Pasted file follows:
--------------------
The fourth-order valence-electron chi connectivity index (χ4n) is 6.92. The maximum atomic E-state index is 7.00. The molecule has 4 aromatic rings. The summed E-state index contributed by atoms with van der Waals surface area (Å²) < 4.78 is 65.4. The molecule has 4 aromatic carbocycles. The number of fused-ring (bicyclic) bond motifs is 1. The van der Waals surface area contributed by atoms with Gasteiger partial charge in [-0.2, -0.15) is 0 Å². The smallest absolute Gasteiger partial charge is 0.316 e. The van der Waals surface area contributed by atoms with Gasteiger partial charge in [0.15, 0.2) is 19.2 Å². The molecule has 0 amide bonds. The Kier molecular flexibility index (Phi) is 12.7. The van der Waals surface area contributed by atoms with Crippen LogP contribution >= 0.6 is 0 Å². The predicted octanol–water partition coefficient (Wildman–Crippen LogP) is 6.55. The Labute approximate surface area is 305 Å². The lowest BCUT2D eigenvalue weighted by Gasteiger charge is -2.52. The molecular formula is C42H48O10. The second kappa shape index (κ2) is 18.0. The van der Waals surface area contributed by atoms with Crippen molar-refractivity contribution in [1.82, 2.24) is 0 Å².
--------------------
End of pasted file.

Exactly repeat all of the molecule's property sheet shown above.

The fourth-order valence-electron chi connectivity index (χ4n) is 6.92. The maximum atomic E-state index is 7.00. The molecule has 4 aromatic rings. The summed E-state index contributed by atoms with van der Waals surface area (Å²) < 4.78 is 65.4. The molecule has 4 aromatic carbocycles. The number of fused-ring (bicyclic) bond motifs is 1. The van der Waals surface area contributed by atoms with Gasteiger partial charge in [-0.2, -0.15) is 0 Å². The smallest absolute Gasteiger partial charge is 0.316 e. The van der Waals surface area contributed by atoms with Gasteiger partial charge in [0.15, 0.2) is 19.2 Å². The molecule has 0 amide bonds. The Kier molecular flexibility index (Phi) is 12.7. The van der Waals surface area contributed by atoms with Crippen LogP contribution >= 0.6 is 0 Å². The predicted octanol–water partition coefficient (Wildman–Crippen LogP) is 6.55. The Labute approximate surface area is 305 Å². The lowest BCUT2D eigenvalue weighted by Gasteiger charge is -2.52. The molecular formula is C42H48O10. The second kappa shape index (κ2) is 18.0. The van der Waals surface area contributed by atoms with Crippen molar-refractivity contribution in [1.82, 2.24) is 0 Å².